With hurricane Gustav bearing down upon the Gulf coast of America, our minds inevitably turn to the powerful storms and the havoc they rain down upon those living within their reach. Growing up in North Carolina, I've experienced a few hurricanes in my short lifespan, even though I don't live on the coast. The worst for me personally, by far, was Fran, which flew far inland and leveled a hundred trees in my family's back yard. Hurricanes are ominous and frightening reminders that despite all of mankind's advances, we have yet to control weather's powerful and chaotic flow.
But our hands aren't fully tied: we can watch the weather and try to understand it. And the more we understand something, the less scary it seems. Imagine a hurricane hitting in a time before satellites or weather radar — with no more warning than the changing wind and a darkened sky.
And imagine a hurricane hitting in a time before the Internet, when you couldn't track its progress live, on demand. Seems silly, right? But we take it for granted.
In the mid-1990s, CompuServe (the dial-up computer service) began providing live downloadable satellite and radar images from The Weather Channel. It's hard to believe now, but this was an absolutely amazing capability at the time. When I saved the images you see here — of hurricane Bertha on July 12th, 1996 — I felt incredibly empowered by the information they conveyed. I also felt privy to knowledge that was seemingly only available to the few at the time, although admittedly you could find similar images on TV.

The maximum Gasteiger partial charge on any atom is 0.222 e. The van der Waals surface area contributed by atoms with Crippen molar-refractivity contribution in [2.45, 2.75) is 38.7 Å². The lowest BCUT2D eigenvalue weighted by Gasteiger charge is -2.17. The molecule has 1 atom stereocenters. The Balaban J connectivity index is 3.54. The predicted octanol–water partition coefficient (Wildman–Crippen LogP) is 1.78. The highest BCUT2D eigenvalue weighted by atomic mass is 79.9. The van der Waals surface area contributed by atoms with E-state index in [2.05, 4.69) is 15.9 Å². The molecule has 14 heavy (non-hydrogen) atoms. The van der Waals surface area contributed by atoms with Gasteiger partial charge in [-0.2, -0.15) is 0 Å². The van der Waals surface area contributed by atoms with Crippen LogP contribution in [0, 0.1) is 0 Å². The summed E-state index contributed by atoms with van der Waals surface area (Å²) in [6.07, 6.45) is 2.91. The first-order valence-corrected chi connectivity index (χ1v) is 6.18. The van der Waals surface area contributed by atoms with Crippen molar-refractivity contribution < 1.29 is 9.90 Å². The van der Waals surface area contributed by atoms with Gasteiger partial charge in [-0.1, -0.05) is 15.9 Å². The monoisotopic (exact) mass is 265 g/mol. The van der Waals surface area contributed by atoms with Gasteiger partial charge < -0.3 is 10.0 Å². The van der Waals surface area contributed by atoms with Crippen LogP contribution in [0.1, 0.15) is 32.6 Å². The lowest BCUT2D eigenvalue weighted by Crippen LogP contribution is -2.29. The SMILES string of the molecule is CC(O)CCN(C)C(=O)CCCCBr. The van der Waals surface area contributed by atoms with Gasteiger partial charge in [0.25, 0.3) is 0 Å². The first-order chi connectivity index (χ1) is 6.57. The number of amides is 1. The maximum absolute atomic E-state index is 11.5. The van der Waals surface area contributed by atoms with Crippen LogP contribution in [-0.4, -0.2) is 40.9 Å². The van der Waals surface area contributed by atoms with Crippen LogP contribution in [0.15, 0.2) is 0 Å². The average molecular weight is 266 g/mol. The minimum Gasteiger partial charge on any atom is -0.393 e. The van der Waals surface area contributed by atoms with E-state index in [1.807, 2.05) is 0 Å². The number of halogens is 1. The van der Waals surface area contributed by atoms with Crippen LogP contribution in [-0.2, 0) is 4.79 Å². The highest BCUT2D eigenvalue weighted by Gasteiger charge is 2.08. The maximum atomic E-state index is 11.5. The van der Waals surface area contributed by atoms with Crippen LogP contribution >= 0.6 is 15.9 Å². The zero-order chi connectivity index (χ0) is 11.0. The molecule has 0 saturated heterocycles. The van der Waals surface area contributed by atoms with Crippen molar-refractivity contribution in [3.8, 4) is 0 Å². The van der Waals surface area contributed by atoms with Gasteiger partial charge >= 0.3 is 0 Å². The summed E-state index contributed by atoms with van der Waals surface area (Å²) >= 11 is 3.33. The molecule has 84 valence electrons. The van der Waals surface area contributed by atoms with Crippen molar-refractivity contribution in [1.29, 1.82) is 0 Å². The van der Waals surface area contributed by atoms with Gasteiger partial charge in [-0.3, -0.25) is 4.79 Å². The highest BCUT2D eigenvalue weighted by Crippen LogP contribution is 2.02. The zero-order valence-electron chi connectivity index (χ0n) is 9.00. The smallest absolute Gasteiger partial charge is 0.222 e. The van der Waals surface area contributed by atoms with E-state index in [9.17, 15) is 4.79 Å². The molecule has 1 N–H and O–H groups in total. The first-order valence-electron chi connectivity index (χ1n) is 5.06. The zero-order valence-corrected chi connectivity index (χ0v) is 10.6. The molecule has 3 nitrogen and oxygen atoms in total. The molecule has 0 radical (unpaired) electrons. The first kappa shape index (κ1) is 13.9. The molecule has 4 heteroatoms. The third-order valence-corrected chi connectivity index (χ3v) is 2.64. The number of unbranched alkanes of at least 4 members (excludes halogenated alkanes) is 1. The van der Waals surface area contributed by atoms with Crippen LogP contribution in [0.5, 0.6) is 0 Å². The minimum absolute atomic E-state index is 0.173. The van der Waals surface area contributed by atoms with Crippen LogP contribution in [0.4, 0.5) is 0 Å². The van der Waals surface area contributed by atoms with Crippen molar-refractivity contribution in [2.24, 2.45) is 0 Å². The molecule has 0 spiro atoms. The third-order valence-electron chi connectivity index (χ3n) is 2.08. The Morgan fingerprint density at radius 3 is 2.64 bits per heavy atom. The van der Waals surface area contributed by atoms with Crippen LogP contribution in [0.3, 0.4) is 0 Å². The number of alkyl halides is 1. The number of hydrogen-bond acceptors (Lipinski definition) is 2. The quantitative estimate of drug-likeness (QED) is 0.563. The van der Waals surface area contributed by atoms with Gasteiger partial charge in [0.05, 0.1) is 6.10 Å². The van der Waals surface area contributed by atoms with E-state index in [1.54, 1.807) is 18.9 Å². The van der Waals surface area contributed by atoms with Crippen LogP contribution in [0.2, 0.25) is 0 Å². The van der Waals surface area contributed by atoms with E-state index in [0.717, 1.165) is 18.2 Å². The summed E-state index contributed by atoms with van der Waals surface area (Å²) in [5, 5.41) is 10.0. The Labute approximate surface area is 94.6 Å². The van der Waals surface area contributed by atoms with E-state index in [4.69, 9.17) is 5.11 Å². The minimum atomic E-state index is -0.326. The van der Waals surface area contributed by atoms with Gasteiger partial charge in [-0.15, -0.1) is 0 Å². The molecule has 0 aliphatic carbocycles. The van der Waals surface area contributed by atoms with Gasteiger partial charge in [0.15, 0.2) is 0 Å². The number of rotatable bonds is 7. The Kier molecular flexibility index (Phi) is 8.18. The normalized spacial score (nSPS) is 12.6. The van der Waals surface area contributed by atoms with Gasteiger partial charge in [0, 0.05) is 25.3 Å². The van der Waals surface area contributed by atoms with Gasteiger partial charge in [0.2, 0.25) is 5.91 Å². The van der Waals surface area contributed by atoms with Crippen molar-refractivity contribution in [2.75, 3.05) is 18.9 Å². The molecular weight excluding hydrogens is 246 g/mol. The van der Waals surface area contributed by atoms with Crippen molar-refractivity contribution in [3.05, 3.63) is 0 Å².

These low resolution stills are presented actual size; they filled up the whole computer screen when I viewed them in CIM (CompuServe Information Manager) for MS-DOS. I saved them because they were stunning at the time. And I share them now because they remind me of how far we've come — not just since 1996, but since civilization began.
Thanks to the Internet, viewing on-demand satellite and radar images of hurricanes is now commonplace. But even with twelve years of progress between then and now, we're still powerless to stop the mighty storms from blowing how they like and going where they please. All we can do is sit and watch as they pass by, crossing our fingers. But it's better than being completely in the dark.